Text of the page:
Record $3.5 billion spent on lobbying in 2009 and Google expands ad targeting methods
Lobbying appears to be recession-proof, according to a report out by the Center for Responsive Politics today.
Companies and interest groups spent a record $3.47 billion on federal lobbying in 2009, a 5% increase over the year before, according to the watchdog group, which tracks money in U.S. politics at its site OpenSecrets.org.
That’s surprising, said spokesman Dave Levinthal, since those results come during a year when the recession persisted, the dollar declined and unemployment soared.
Most people would think that when the economy was as utterly rotten as it was in 2009 that companies might be scaling back their efforts in influencing the federal government, he said. [Read the full article]
Google is now offering more relevant ads to users who view sites on its AdSense network, the company announced in a blog post Thursday.
AdSense is a network of Web sites on which Google (GOOG, Fortune 500) delivers ads. It uses ;referral URLs, or information that shows how users arrive at a site, in order to target which ads appear.
For example, a user searching for baseball glove might click on a baseball news blog in the search results. The words baseball glove used in the original query would appear in the referral URL passed on to the blog’s site.
AdSense treats the query words in the referral URL as part of the content on the Web page and uses the overall content to figure out which are the most relevant ads. It doesn’t matter where the search originated — the query could have come from Microsoft’s (MSFT, Fortune 500) Bing, Yahoo! (YHOO, Fortune 500) or another search engine. [Read the full article]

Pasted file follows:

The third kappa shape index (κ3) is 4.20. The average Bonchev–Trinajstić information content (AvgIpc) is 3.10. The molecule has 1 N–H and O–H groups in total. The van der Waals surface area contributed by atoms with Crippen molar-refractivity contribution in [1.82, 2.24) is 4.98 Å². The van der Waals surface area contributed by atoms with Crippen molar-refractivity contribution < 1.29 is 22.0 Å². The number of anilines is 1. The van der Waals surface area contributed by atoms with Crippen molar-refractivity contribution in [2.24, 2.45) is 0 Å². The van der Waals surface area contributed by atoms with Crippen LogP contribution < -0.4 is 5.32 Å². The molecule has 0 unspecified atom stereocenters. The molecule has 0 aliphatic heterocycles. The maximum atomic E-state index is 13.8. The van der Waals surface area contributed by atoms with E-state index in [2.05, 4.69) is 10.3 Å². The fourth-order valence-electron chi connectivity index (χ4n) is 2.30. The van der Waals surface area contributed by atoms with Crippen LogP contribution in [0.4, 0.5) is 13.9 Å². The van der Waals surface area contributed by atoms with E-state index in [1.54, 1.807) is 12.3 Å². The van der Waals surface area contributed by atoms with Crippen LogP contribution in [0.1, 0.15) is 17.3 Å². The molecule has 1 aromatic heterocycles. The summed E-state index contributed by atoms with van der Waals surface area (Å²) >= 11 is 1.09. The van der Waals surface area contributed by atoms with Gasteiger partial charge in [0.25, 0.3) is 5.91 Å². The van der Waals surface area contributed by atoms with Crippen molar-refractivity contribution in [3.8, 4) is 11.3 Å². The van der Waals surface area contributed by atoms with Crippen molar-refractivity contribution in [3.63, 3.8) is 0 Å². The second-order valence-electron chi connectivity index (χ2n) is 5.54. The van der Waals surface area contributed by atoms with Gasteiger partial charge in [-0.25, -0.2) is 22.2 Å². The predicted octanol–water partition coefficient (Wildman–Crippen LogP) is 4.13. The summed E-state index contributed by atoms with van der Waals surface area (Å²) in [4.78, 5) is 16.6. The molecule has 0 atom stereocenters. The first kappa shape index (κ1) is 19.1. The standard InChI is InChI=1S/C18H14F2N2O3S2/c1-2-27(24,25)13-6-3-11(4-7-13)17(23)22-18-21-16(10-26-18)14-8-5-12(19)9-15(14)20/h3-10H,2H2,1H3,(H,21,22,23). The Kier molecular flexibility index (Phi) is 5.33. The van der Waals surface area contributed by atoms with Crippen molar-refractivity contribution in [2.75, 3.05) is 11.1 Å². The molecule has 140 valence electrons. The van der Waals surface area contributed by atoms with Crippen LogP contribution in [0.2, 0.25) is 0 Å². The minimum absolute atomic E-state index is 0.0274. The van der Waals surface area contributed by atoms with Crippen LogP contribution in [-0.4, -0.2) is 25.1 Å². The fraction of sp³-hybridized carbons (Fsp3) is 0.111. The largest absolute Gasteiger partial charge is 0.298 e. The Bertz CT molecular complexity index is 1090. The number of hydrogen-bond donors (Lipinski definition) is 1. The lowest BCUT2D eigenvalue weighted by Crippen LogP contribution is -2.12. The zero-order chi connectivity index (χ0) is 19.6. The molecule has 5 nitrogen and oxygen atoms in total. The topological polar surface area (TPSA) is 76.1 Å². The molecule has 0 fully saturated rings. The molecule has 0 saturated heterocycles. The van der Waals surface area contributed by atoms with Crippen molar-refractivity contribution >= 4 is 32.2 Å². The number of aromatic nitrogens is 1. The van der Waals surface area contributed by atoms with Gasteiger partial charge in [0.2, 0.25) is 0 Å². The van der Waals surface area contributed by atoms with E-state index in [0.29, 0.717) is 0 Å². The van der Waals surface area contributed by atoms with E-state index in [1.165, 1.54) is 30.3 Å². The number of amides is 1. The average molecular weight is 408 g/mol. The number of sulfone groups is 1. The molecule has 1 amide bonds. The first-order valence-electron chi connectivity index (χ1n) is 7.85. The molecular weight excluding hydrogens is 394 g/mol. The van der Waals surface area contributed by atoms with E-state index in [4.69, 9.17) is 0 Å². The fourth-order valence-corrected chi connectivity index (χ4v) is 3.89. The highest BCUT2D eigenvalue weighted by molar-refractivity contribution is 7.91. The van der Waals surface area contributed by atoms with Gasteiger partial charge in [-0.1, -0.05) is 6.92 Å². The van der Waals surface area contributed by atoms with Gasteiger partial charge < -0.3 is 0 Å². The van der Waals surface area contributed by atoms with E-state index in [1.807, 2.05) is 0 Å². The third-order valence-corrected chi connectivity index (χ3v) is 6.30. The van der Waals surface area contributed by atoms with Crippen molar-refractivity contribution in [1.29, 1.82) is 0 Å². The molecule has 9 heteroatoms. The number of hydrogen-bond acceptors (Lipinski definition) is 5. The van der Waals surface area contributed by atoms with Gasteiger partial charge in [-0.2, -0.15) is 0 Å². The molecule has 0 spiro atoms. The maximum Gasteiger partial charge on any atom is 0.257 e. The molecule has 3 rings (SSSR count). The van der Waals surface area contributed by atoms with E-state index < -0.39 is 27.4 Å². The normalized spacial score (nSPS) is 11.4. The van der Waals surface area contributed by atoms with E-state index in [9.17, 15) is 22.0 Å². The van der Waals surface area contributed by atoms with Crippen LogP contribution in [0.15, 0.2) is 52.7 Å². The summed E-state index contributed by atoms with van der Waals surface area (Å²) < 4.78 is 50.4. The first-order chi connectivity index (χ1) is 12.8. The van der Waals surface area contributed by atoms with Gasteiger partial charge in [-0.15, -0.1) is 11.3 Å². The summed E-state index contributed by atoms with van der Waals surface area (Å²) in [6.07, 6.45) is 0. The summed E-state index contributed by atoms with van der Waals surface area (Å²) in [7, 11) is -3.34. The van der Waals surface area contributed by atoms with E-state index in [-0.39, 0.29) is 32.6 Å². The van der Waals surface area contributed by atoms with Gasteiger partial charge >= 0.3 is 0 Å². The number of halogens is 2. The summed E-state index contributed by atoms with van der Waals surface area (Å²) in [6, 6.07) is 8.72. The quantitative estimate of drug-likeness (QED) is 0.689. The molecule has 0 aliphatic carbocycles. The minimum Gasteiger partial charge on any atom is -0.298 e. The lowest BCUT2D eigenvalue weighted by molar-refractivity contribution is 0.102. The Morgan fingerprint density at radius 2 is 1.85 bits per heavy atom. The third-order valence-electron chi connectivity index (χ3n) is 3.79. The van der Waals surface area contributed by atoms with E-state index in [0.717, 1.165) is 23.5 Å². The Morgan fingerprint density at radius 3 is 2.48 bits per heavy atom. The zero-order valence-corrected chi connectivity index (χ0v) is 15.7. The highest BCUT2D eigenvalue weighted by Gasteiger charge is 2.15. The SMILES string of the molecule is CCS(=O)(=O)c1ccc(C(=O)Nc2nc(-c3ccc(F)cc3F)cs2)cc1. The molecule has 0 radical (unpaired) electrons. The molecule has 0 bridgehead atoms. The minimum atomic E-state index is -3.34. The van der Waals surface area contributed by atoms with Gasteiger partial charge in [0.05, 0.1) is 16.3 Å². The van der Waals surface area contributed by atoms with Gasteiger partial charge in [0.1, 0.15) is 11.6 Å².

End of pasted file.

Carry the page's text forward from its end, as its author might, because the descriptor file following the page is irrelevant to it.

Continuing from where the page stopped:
States are looking to the federal government for more help balancing their budgets, but the Senate is not heeding their call.
Federal aid to the states was among the top priorities in an early Senate job creation bill, as well as in a $154 billion measure passed by the House in December. But it has fallen off the list as Senate Democrats look to craft legislation that will attract bipartisan support.
Senate Majority Leader Harry Reid, D-Nev., on Thursday unveiled a jobs bill that does not contain state aid. A Senate Democratic aide said Reid hopes to back a state aid measure in the future. Republican support, however, remains questionable.
Experts and state officials say they need to know now whether they’ll get more funds. Governors are currently crafting their budgets and, for many, it will be their third year of contending with massive deficits due to declining tax revenues. [Read the full article]
Toyota announced a voluntary safety recall of about 8,000 four-wheel Tacoma trucks in North America, citing potential production defects in the front-drive shaft of certain 2010 models.
The automaker said Friday that the front shaft in a small production run of pickups may include a component that developed cracks during the manufacturing process.
As the vehicles are used, the cracks could potentially lead to the separation of the drive shaft at the joint.
Toyota (TM) has assured car owners that the safety inspection and replacement will be performed at no cost.
On Tuesday, Toyota President Akio Toyoda issued an apology with the announcement of a global recall of more than 400,000 Hybrid models for 2010, including the widely popular Prius, because of braking problems.
Quality is our lifeline for Toyota, and the company will work to recover its customers’ trust, Toyoda said. [Read the full article]